Autosomal dominant mutations in genes affecting pancreatic β cell function are responsible for the development of MODY[2,3]. A total of 1%-5% of all cases of diabetes and, in particular, 1%-2% of all cases of diabetes in the white European population have MODY[3]. Since MODY is a rare form of diabetes, and because of variable access to diagnostic genetic testing, it is often mis-classified as one of the more common forms of diabetes - type 1 or type 2 diabetes mellitus. The distinguishing features between MODY and type 1 or type 2 diabetes are early onset fasting hyperglycemia, lean body habitus, absence of pancreatic islet autoantibodies and a family history of diabetes with autosomal dominant inheritance[4].

Classification of MODY

MODY is classified into 14 subtypes based on the gene involved (Table 1)[5,6]. Mutations in the hepatocyte nuclear factor 1-alpha (HNF1A), HNF4A, and glucokinase (GCK) genes account for > 95% of all MODY cases[7].

Table 1 Classification of maturity-onset diabetes of the young.
MODY type
MODY sub-type
Genes affected
Characteristics features
HNF4A-MODYMODY 1HNF4AYoung-onset hyperglycemia, pancreatic beta cell dysfunction, sensitive to sulfonylurea treatment, macrosomia, transient neonatal hyperinsulinism
GCK-MODYMODY 2GCKMild fasting hyperglycemia, stable glucose levels, lack of complications
HNF1A-MODYMODY 3TCF1Young-onset hyperglycemia, sensitive to sulfonylurea treatment, renal cysts, genital tract anamolies
PDX1-MODYMODY 4PDX1Young-onset hyperglycemia, pancreatic agenesis, hypopituitarism, growth retardation
HNF1B-MODYMODY 5HNF1BYoung-onset hyperglycemia, renal abnormalities, genital tract malformations, gout
NEUROD1-MODYMODY 6NEUROD1Young-onset hyperglycemia, retinal dystrophy, cerebellar ataxia, epilepsy, intellectual disability, sensorineural hearing loss
KLF11-MODYMODY 7KLF11Young-onset hyperglycemia, hepatic steatosis
CEL-MODYMODY 8CELNeonatal diabetes, pancreatic atrophy, exocrine pancreatic insufficiency, transient neonatal hyperinsulinism
PAX4-MODYMODY 9PAX4Adult onset diabetes, multisystem disorder, mutation inhibits beta-cell proliferation, ketosis prone
INS-MODYMODY 10INSNeonatal diabetes, insulin gene mutation, requires lifelong insulin treatment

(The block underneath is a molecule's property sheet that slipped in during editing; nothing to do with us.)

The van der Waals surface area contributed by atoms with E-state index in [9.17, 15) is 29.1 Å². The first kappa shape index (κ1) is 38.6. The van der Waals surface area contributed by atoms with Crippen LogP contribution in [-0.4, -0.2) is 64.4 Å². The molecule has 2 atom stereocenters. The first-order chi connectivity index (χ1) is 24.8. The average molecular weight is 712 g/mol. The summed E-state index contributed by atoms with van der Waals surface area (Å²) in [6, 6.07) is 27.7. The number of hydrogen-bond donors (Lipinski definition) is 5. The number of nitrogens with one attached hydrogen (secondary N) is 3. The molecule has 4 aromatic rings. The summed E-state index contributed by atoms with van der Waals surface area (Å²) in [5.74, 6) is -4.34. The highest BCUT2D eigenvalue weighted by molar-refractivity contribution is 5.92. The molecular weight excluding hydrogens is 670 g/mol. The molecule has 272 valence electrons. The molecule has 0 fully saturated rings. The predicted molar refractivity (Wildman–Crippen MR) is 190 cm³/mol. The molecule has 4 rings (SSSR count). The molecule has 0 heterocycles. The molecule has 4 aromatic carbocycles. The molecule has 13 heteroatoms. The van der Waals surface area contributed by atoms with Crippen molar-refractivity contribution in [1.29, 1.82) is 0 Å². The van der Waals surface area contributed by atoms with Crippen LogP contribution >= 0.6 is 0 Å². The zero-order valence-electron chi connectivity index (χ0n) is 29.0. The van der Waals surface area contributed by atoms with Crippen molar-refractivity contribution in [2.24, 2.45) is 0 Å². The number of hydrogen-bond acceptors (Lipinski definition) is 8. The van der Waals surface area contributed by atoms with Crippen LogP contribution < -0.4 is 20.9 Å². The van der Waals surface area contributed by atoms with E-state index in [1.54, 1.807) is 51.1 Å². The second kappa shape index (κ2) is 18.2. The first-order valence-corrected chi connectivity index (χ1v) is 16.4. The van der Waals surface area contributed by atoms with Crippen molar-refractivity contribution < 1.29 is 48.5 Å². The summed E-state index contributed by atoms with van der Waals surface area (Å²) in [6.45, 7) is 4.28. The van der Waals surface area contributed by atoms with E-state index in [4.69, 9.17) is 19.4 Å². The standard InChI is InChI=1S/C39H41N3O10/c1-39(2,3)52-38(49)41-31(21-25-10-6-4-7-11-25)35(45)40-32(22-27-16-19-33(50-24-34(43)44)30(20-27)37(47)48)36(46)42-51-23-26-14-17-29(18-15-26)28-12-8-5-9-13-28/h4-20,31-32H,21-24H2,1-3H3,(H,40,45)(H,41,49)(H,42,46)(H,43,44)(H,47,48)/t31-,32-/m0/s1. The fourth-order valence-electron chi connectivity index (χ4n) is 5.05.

BLK-MODYMODY 11BLKYoung-onset hyperglycemia, reduced beta-cell mass
ABCC8-MODYMODY 12ABCC8Neonatal diabetes, potassium channel gene mutation, responsive to high-dose sulfonylurea
KCNJ11-MODYMODY 13KCNJ11Neonatal diabetes, potassium channel gene mutation, responsive to high-dose sulfonylurea
APPL1-MODYMODY 14APPL1Young-onset diabetes and decreased glucose mediated insulin release, dysmorphic features and developmental delay in animal models

The prevalence of MODY has been extensively studied in European, North American, and Australian populations, while data on its prevalence in other regions are limited[3,8]. The prevalence of MODY is 1:10000 in adults and 1:23000 in children in the European population[9]. HNF1A-MODY is the most common MODY subtype, followed by GCK-MODY, HNF4A-MODY and HNF1B-MODY in European cohorts[10]. In a United States based study focused on GCK-, HNF1A- and HNF4A-MODY genes, the prevalence was estimated to be 1.2% in children with diabetes[8]. In contrast, prevalence data from other ethnic groups and regions, including Asia, Africa, and South America, remain scarce[8]. The lack of data in these populations may be attributed to limited access to genetic testing, the diverse genetic background of different ethnic groups and different testing strategies.

GCK-MODY is estimated to account for approximately 1% of all cases of gestational diabetes mellitus (GDM), with a majority of affected individuals remaining asymptomatic and undiagnosed outside of pregnancy[3,11]. In the population-based Atlantic Diabetes in Pregnancy study involving 5500 participants, the population prevalence of GCK-MODY was found to be 1.1 in 1000 [95% confidence interval (CI): 0.3-2.9 in 1000][3]. Within women with GDM in this study, the prevalence of GCK-MODY was 0.9% (95%CI: 0.3-2.3). The combined criteria of having a body mass index < 25 kg/m² and fasting glucose ≥ 5.5 mmol/L demonstrated a sensitivity of 68%, specificity of 96% for the detection of GCK-MODY. The number of women with GDM to test to identify one case of GCK-MODY was 2.7[3].

Testing for MODY in pregnancy